Ethnic discrimination in private sector more subtle

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The Association for Community and Dialogue is concerned about the statement made by the MCA women’s wing chief Heng Seai Kie to the press on employment practices.

She said the private sector does its recruitment based on merit because of its profit-driven nature. According to her, the selection criteria for recruitment is based on specific job requirements, which surpass racial and religious considerations. Only the most qualified individual will be given the job. Such a practice has always been transparent and fair. In this context, the perceived lower ratio of Indians employed in the private sector should not be racialised. It is a matter of capability, personal interest, choice and individual competition, which has nothing to do with ethnic preferences.

Her statement came about after the Centre for Governance and Political Studies came out with a recent job study on ethnic discrimination in the private sector and the subsequent response by P Waytha Moorthy the minister of unity.

How did MCA women chief come up to such a conclusion? Had she done a survey of her own, or was she just speculating? Coming up with such sweeping statement will not dilute the truth that ethnic discrimination is real in the public and private sector.

While the ethnic composition of employees is clearly seen in the public sector due to its nature of public interaction, the discrimination in the private sector is less known or subtle. Only those who work there are able to testify if there is ethnic discrimination.

Having work as a human resources professional in the manufacturing and service industry, I have seen how bosses want people of their own kin in critical positions such as accounting, purchasing, IT and maintenance.

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It is not just about recruitment. There is salary differentiation for the same job done by individuals of different ethnic backgrounds. For example, when I was working in the manufacturing sector, I noticed there was a different rate of salaries for lorry drivers from two different ethnic backgrounds doing similar jobs.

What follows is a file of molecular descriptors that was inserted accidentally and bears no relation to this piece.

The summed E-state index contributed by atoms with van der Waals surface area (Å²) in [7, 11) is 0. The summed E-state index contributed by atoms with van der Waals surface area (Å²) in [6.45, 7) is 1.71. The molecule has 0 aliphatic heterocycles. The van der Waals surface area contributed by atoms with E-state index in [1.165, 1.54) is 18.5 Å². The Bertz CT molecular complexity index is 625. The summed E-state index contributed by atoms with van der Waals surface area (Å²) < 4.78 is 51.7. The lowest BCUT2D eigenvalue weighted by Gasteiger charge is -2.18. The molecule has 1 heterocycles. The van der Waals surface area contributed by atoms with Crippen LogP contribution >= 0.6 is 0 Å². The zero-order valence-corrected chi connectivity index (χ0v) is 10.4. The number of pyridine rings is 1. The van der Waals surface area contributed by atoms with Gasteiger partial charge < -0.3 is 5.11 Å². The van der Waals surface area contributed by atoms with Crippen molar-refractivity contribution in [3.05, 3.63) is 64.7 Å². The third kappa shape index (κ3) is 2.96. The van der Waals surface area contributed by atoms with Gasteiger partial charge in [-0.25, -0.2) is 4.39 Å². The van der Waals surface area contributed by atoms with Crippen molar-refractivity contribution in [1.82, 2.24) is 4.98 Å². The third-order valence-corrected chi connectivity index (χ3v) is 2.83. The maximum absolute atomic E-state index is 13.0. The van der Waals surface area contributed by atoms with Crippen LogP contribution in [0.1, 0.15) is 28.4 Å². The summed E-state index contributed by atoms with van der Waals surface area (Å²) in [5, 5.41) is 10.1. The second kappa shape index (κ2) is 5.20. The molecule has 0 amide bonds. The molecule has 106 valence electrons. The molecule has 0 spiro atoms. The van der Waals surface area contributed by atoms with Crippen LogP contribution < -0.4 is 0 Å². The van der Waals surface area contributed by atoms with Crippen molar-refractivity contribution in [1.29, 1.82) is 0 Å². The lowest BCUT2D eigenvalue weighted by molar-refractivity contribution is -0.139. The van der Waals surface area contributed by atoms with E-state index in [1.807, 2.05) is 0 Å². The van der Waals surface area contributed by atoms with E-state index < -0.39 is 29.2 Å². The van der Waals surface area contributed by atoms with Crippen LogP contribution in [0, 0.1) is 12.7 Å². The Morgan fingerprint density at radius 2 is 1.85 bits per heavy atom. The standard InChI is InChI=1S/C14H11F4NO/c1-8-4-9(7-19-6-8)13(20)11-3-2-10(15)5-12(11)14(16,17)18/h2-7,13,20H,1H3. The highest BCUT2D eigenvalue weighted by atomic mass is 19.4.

One boss told me that those from a certain ethnic group were few in the job market and due to this, their salaries were higher. It was unfortunate he used the supply and demand theory to come up with such a conclusion. This is against Article 8 of the Federal Constitution, which emphasises equality which also means equal opportunities in seeking jobs.

There were times when I went to the Labour Office to look for candidates and found out that those who were jobless were mainly Malay and Indian Malaysians.

In any survey methodology, there could be errors. What is important is to have a proper survey, where disputing parties should come together and agree on a comprehensive methodology that would honestly seek the truth.

It is important for decision-makers not to play politics but to comprehend the nature of ethnic discrimination, which has its roots in the ethno-centric political and socio-economic order in the country.

To resolve this problem, the government must set up an equal opportunities commission by legislation. This will complement the proposed amendment to labour laws on discrimination in employment practices being proposed by the Ministry of Human Resources Ministry.

An equal opportunities commission will also ensure that grievances about ethnic discrimination in recruitment practices and internal equity issues are brought to the right channels. In fact the Pakatan Harapan manifesto clearly addresses the need for an equal opportunities commission.

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While setting up of such a commission would be progressive, it needs political and administrative support to sustain it. It would require a major cultural shift in the political mindset of politicians, the business establishment and non-governmental organisations so that a person’s capability is not narrowed down to his or her ethnic background.

Ethnicity is about a common cultural identity, but it does not represent the total identity of a person. The ability to perform at work and build bridges of solidarity for the common good is where one’s authentic spiritual identity is found, and that goes beyond ethno-cultural identity. In other words, the true identity of person is about his or her potential and ability and not about race.

Unless Malaysians are prepared for such a major shift in thinking, ethnic discriminatory practices will continue to rear their ugly head.

The MCA women’s wing chief’s statement does not address these issues. It rather reflects a simplistic understanding that profit-driven companies are only focused on merit in employment practices.

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